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Dr. Elke Ahlsdorf

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Network Aging Research, Heidelberg


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Interview of June 8, 2010 with Astrid Söthe-Röck


What is autobiographic memory?

The autobiographic memory presents a very special ability that can only be found in humans. The autobiographic memory stores memories on incidents of our life’s. In accordance to Tulving, one of the most significant researcher of the autobiographic memory, there are a few central attributes of the autobiographic memories. They are normally very vivid, detailed, characterized by an emotional significance and allow a feeling of reliving. Here Tulving speaks of a “mental journey through time”.


How many experiences that we gather throughout our life’s, are stored in the autobiographic memory?

In general, we store most of our impressions of life in the memory, but only a small part is consciously remembered. Of course, personally important incidents are mostly remembered. In memory research, they are the so called “landmark events”. Meaning milestones in the personal biography, radical changes like school enrolment, entrants, wedding and so on. But also other events are remembered, if they have an emotional meaning to us. For a later retrieval, a memory content- it being a single fact or a particular event- has to be accessible for a certain amount of time in the so called working memory of conscious perception, before in can be stored in long-term memory.


Who and what decides what is stored and what is not?

In the end, attentional processes decide about what is stored or what is not. Almost all sensory stimuli or more complex incidents are stored, but only what is consciously processed can consciously be retrieved, be memorized. What is important for the individual depends on his or her experiences, motives and interests. What is important to one can be absolutely uninteresting for another. Such attentional processes play a role in psychological diseases for example. When certain, actually insignificant occurrences become a special relevance. A person with social phobia will surely remember situations in which it is about contact to other people, much stronger than other people because he perceives them as threatening.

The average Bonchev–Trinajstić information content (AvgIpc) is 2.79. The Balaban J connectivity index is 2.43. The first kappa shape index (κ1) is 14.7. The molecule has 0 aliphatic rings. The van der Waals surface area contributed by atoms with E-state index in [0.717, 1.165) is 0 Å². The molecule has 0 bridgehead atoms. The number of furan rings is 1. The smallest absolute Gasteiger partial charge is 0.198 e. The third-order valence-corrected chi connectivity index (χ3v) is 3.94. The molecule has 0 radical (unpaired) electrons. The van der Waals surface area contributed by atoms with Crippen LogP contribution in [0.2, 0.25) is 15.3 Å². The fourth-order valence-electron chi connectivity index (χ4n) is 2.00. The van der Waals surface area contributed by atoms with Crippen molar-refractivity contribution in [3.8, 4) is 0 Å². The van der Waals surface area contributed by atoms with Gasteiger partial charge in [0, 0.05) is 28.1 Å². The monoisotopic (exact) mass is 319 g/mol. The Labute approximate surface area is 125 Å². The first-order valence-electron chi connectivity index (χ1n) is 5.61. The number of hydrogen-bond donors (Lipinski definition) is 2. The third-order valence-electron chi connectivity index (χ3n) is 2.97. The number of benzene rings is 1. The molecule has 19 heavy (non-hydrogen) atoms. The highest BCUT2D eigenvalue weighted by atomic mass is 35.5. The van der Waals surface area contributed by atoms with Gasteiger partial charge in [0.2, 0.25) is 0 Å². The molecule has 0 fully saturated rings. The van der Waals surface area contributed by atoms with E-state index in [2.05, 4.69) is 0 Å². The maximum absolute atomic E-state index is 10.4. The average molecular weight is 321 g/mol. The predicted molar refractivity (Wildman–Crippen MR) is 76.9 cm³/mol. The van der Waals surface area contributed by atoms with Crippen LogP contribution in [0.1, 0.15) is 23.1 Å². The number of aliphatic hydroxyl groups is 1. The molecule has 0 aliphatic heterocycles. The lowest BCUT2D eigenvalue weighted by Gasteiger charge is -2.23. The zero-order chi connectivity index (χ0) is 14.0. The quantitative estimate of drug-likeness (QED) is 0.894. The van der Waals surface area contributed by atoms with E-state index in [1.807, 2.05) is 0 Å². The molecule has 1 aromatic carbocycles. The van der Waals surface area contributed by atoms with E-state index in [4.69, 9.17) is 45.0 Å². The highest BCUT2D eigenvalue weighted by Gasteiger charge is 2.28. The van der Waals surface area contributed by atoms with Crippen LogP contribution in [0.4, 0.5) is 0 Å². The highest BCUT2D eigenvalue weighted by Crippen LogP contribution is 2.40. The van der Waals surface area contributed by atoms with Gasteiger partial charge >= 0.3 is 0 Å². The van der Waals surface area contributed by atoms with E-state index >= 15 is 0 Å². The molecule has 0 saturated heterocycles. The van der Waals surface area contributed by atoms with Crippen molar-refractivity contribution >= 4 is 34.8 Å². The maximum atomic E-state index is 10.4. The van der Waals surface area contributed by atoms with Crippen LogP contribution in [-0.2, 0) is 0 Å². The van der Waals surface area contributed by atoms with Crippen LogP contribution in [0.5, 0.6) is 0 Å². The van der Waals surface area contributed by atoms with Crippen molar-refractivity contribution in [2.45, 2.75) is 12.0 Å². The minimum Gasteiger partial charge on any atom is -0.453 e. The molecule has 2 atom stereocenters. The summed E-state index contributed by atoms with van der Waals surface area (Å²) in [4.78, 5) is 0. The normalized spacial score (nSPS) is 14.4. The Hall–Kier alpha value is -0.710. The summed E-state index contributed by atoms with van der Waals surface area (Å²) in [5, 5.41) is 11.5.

Do our memories always conform with the truth?

No. Our memory is not objective to the point that it is easily influenced. Findings of the so called “false memories” thus memory deceptions, show in contrary, that our memory can be deceived with relatively easy tricks. Amongst others, Elisabeth Loftus performed various tests in which she was able to show, that through stories of others, through pictures etc., autobiographical memories on incidents were induced. Incidents that never really happened, for example the story about the child getting lost in the mall. Also studies on witness statements at court show continually, how easily memories can be falsified.


What importance do memories have for our present life?  

Special about autobiographic memory is, that it allows us to plan for the future in the present time, on the basis of past memories. Meaning that we are strongly influenced in our present time as well as our future, through past experiences. Those memories and experiences are made available to us through the autobiographic memory. So memories have a central meaning to our present life.


Does the importance of memories change with age?

There are hints that with age the evaluation of memories change. It is referred to as the so called “positivity effect” or “paradox contentment”. That means that with age, positive memories prevail or that in retrospective, negative incidents are positively rated. As for my grandfather, whose central memory was of the feeling of comradeship during wartimes, even though he had many terrible experiences during this time. Of course there are many older people that do not succeed and still suffer from traumatic memories on past incidents.   


What must I do, to not forget a certain incident under any circumstances?